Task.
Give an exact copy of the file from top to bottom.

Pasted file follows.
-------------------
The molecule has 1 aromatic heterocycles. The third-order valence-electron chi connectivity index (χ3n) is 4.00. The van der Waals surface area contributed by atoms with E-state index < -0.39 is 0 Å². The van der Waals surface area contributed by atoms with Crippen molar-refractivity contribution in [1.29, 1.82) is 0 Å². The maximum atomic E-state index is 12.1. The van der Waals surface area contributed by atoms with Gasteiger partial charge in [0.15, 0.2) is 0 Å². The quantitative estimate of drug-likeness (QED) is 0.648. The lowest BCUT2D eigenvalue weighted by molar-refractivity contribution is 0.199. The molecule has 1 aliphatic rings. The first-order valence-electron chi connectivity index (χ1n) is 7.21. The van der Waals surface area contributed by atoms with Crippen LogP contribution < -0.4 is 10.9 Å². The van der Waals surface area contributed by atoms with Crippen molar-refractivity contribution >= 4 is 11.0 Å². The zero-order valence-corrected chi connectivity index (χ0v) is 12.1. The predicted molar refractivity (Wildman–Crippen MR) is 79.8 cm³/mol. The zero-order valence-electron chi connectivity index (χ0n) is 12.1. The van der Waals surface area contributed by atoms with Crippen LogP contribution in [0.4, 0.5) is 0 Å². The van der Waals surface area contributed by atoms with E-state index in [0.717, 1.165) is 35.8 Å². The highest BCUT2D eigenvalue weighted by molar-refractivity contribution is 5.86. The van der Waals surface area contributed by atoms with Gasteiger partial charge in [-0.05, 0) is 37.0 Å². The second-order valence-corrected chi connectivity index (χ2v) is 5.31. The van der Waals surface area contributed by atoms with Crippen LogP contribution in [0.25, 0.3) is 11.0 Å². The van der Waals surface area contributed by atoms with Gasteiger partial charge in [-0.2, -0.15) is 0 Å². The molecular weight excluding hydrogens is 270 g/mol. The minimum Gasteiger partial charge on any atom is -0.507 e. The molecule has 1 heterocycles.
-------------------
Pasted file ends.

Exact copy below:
The molecule has 1 aromatic heterocycles. The third-order valence-electron chi connectivity index (χ3n) is 4.00. The van der Waals surface area contributed by atoms with E-state index < -0.39 is 0 Å². The van der Waals surface area contributed by atoms with Crippen molar-refractivity contribution in [1.29, 1.82) is 0 Å². The maximum atomic E-state index is 12.1. The van der Waals surface area contributed by atoms with Gasteiger partial charge in [0.15, 0.2) is 0 Å². The quantitative estimate of drug-likeness (QED) is 0.648. The lowest BCUT2D eigenvalue weighted by molar-refractivity contribution is 0.199. The molecule has 1 aliphatic rings. The first-order valence-electron chi connectivity index (χ1n) is 7.21. The van der Waals surface area contributed by atoms with Crippen LogP contribution < -0.4 is 10.9 Å². The van der Waals surface area contributed by atoms with Crippen molar-refractivity contribution >= 4 is 11.0 Å². The zero-order valence-corrected chi connectivity index (χ0v) is 12.1. The predicted molar refractivity (Wildman–Crippen MR) is 79.8 cm³/mol. The zero-order valence-electron chi connectivity index (χ0n) is 12.1. The van der Waals surface area contributed by atoms with Crippen LogP contribution in [0.4, 0.5) is 0 Å². The van der Waals surface area contributed by atoms with E-state index in [0.717, 1.165) is 35.8 Å². The highest BCUT2D eigenvalue weighted by molar-refractivity contribution is 5.86. The van der Waals surface area contributed by atoms with Gasteiger partial charge in [-0.05, 0) is 37.0 Å². The second-order valence-corrected chi connectivity index (χ2v) is 5.31. The van der Waals surface area contributed by atoms with Crippen LogP contribution in [0.25, 0.3) is 11.0 Å². The van der Waals surface area contributed by atoms with Gasteiger partial charge in [-0.2, -0.15) is 0 Å². The molecular weight excluding hydrogens is 270 g/mol. The minimum Gasteiger partial charge on any atom is -0.507 e. The molecule has 1 heterocycles.